Current Programme

Buddhist Centre Programme for Spring 2021

While the coronavirus restrictions continue, we are unable to meet at the Centre. Meanwhile, Monday and Thursday evening sessions continue via Zoom. Please see the News page.

The current programme of evening meditation, discourse and discussion and weekend Buddhism courses.

Buddhist teachings are traditionally given freely, but the Centre relies on voluntary support. If you wish to contribute, suitable donations are: evening/day classes £3.50/£1.50 waged/unwaged; weekend courses suggested donations per day £10 waged. At weekends, a light lunch is normally available but you are welcome to bring your own food.

We do not provide printed programmes. Please check this website from time to time for updates on the programme.
The Summer 2021 Programme will start on Monday 12 April.

Monday Evenings

Basic Meditation – now on-line!

4 January – 22 March, 7.30 – 9.00pm

Drop-in meditation classes. Simple guided meditations to develop a peaceful mind and a happy heart. Suitable for all. Please ensure that you arrive by 7:20 as we start promptly.
The on-line Zoom link is

Wednesday Evenings

Silent Sitting Meditation

6 January – 24 March, 7.30 – 8.15pm

A silent, unguided sitting meditation of about 45 minutes. Suitable for those with prior experience. These sessions may not always go ahead, so please check with to avoid disappointment. Please ensure that you arrive by 7:20 as we start promptly.

Thursday Evenings

Nagarjuna’s Letter – now on-line!

7 January – 25 March, 7.30 – 9.00pm

Nagarjuna, the Buddhist sage who explained the Buddha’s teachings on emptiness, wrote this short (123 verse) letter as a summary of the Buddhist path. It was written for a king, but it is suitable for all. Selected readings from, and commentaries on, this text will be accompanied by a short discourse, reflection and discussion.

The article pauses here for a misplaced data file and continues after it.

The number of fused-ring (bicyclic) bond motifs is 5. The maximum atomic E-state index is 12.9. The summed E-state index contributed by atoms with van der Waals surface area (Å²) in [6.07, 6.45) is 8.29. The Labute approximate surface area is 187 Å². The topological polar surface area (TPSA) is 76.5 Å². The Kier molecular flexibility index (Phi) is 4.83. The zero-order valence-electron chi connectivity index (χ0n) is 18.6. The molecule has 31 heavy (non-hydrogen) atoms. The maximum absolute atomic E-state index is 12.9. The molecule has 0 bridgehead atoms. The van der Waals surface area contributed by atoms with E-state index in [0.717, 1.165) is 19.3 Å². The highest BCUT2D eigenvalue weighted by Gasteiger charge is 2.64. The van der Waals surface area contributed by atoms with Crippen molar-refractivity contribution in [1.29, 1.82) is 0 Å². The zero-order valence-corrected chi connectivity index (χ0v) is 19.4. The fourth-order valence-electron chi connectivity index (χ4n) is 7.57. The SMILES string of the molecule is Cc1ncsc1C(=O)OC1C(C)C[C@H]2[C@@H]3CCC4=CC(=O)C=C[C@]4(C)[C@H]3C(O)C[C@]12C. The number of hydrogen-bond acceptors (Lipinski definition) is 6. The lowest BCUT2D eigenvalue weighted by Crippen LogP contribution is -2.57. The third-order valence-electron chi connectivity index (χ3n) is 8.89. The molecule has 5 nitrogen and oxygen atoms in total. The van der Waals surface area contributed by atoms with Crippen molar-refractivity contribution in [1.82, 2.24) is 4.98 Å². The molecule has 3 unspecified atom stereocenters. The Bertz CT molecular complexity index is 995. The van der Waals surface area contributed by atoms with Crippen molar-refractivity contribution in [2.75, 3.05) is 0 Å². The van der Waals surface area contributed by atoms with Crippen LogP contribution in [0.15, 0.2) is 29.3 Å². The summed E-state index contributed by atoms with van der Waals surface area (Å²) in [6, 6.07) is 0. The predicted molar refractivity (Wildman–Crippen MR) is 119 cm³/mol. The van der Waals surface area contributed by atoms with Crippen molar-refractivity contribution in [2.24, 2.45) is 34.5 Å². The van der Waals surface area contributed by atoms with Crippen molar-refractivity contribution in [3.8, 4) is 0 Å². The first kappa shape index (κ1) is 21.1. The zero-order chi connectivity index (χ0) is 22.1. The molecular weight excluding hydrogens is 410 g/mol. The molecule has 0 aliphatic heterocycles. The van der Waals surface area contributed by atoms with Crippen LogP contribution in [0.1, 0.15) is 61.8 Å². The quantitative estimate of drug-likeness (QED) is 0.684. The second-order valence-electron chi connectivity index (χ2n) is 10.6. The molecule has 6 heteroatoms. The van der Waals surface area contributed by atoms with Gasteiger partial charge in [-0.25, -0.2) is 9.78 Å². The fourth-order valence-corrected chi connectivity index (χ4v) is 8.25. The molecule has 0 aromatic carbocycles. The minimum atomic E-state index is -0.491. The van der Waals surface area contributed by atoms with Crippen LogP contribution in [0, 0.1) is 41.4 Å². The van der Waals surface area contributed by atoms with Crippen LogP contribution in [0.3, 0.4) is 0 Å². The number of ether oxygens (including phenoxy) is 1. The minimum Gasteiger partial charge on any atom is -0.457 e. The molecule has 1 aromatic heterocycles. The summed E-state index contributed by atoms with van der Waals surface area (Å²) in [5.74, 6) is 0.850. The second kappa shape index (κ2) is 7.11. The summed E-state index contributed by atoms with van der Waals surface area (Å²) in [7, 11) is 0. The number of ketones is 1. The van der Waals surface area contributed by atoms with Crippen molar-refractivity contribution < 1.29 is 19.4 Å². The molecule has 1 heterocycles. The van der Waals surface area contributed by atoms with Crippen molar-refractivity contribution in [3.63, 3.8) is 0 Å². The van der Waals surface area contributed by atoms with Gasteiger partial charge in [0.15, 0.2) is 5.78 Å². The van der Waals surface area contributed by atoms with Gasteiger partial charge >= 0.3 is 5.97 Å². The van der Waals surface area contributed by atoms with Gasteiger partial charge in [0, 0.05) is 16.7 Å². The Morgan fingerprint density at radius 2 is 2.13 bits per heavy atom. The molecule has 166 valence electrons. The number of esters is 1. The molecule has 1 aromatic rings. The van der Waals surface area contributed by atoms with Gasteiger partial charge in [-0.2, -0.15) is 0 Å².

For centuries, Dharma students have traditionally studied Nagarjuna’s Letter to a Friend, for it provides a concise and thorough introduction to the entire Buddhist path practice. By examining the Four Noble Truths and the Six Perfections, Nagarjuna describes logically and poetically the internal patterns of experience which leads a person to buddhahood.
Nagarjuna wrote this letter to his friend King Satavahana, in order to alert him to the worldly impurities, especially in discharging his royal activities, and to integrate spiritual values into his daily life. In this respect, his advice is still of special interest to those who wish to cultivate a religious practice while continuing to live and work in society.

Cover notes from Library of Tibetan Works and Archives translation by Geshe Lobsang Tharchin, reprint 2010

The root text that we will be using is available here. It is split into twelve to cover the number of sessions in the current programme.

For the on-line Zoom link, please email


Due to uncertainties about what anti-covid restrictions will be imposed, we are unable to timetable any weekend events in this programme.

Tsog Days

The following are Tsog Days during this programme:

  • Friday 8 January
  • Saturday 23 January
  • Sunday 7 February
  • Monday 22 February
  • Monday 8 March
  • Tuesday 23 March

The following are Festival Days:

  • Saturday 27 February: Buddha’s Day of Miracles

Tibetan New Year is Friday 12 February – Year 2149, Iron Bull Year
Easter Sunday is 4 April

Last Updated on 21st December 2020

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